Aren't these paracord balls cool? They could be strung together on wire for fun and colorful bracelets ad necklaces. The creator of the video tutorial is TIAT short for Tying it all together.

It's a rounded Turk's Head knot (although it does resemble a Monkey's Fist knot ). TIAT made a Turk's Head mat and rolled it up.  Both knots have interesting histories.

Monkey's fist                       Monkey's Fist Knot via WikipediaThe Turk's Head is not only decorative but it has a useful function. It indicates when the rudder is in the central position - when the knotted spoke of a ship's wheel is in the upright position.

The Monkey's Fist is also a nautical decoration but as it forms the weighted end of a short piece of rope, these were often used by 19th century sailors as handy weapons in street and tavern brawls.

Alexander cuts the Gordian Knot, by Jean-Simon...Alexander the Great cutting the Gordian knot via Wikipedia

The Turk's Head knot was most likely the knot featured in the story of Alexander the Great and the Gordian knot. He and his army had come to the ancient city of Gordion (in the present day Anatolia region of Turkey) to visit the temple of Zeus.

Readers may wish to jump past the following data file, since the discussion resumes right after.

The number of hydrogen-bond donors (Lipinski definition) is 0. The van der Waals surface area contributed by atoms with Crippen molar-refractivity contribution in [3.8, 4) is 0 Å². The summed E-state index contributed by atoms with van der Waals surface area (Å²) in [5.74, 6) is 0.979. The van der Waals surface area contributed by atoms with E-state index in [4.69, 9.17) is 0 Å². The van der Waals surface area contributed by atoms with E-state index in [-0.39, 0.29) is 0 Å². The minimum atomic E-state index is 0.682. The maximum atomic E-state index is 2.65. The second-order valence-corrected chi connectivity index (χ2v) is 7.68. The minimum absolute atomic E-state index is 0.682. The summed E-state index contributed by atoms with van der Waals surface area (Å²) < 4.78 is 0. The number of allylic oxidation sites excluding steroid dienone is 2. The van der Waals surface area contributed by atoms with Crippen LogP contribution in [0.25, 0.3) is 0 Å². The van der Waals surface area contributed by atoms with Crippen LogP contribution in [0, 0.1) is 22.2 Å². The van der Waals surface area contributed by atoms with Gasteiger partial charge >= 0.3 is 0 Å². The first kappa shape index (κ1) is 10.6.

He was drawn to the old ox cart there which had an intricate cornel bark knot binding the yoke and wooden pin to the central shaft of the cart.  The ends of the knot were not visible making it difficult to see how it could be untied. According to local legend, the person who could undo it will become ruler of Asia.

 Alexander the Great ( 356 –  323 BC)

The earliest historical source reported Alexander removing the wooden pin and thus releasing the knot completely from the yoke and cart shaft. He could then undo the knot as the ends were now exposed. But the most popular story (which some historians discredit) has this historical overachiever slashing the knot open with his sword. The "Alexandrian solution" is now our way of describing a bold and speedy end to an intractable problem.

That night a thunder and lightning storm occurred which was taken as a sign that Zeus was pleased. Alexander, as we know, did go on to conquer much of Asia, getting as far east as India before his homesick and near mutinous men forced him to turn back.

If you have time and find it, watch the BBC documentary  about the Gordian knot from historian, Michael Wood's award winning series, In the Footsteps of Alexander the Great.

Michael Wood (2001) In the Footsteps of Alexander The Great: A Journey from Greece to Asia

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Original Post by THE BEADING GEM
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